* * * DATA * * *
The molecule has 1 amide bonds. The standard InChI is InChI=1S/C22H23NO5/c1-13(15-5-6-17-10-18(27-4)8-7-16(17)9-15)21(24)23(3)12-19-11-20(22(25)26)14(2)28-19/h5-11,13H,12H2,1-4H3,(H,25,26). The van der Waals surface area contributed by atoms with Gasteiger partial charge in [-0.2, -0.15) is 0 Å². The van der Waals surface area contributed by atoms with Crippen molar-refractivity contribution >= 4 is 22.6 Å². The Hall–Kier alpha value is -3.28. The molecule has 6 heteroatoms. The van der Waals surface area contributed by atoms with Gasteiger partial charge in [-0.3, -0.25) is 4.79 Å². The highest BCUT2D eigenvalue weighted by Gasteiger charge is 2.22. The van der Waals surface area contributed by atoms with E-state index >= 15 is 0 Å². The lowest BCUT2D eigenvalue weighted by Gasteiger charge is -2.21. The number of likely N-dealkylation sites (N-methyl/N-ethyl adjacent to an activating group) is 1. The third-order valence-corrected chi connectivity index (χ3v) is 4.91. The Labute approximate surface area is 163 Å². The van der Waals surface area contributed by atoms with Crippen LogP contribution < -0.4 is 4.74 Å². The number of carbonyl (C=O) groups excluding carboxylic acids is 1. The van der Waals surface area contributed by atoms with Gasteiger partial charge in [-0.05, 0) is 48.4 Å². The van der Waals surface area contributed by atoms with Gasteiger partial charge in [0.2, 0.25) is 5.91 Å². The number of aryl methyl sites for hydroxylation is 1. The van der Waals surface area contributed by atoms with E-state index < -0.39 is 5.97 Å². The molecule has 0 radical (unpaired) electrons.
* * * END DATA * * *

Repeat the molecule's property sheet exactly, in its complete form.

The molecule has 1 amide bonds. The standard InChI is InChI=1S/C22H23NO5/c1-13(15-5-6-17-10-18(27-4)8-7-16(17)9-15)21(24)23(3)12-19-11-20(22(25)26)14(2)28-19/h5-11,13H,12H2,1-4H3,(H,25,26). The van der Waals surface area contributed by atoms with Gasteiger partial charge in [-0.2, -0.15) is 0 Å². The van der Waals surface area contributed by atoms with Crippen molar-refractivity contribution >= 4 is 22.6 Å². The Hall–Kier alpha value is -3.28. The molecule has 6 heteroatoms. The van der Waals surface area contributed by atoms with Gasteiger partial charge in [-0.3, -0.25) is 4.79 Å². The highest BCUT2D eigenvalue weighted by Gasteiger charge is 2.22. The van der Waals surface area contributed by atoms with E-state index >= 15 is 0 Å². The lowest BCUT2D eigenvalue weighted by Gasteiger charge is -2.21. The number of likely N-dealkylation sites (N-methyl/N-ethyl adjacent to an activating group) is 1. The third-order valence-corrected chi connectivity index (χ3v) is 4.91. The Labute approximate surface area is 163 Å². The van der Waals surface area contributed by atoms with Crippen LogP contribution < -0.4 is 4.74 Å². The number of carbonyl (C=O) groups excluding carboxylic acids is 1. The van der Waals surface area contributed by atoms with Gasteiger partial charge in [-0.05, 0) is 48.4 Å². The van der Waals surface area contributed by atoms with Gasteiger partial charge in [0.2, 0.25) is 5.91 Å². The number of aryl methyl sites for hydroxylation is 1. The van der Waals surface area contributed by atoms with E-state index < -0.39 is 5.97 Å². The molecule has 0 radical (unpaired) electrons.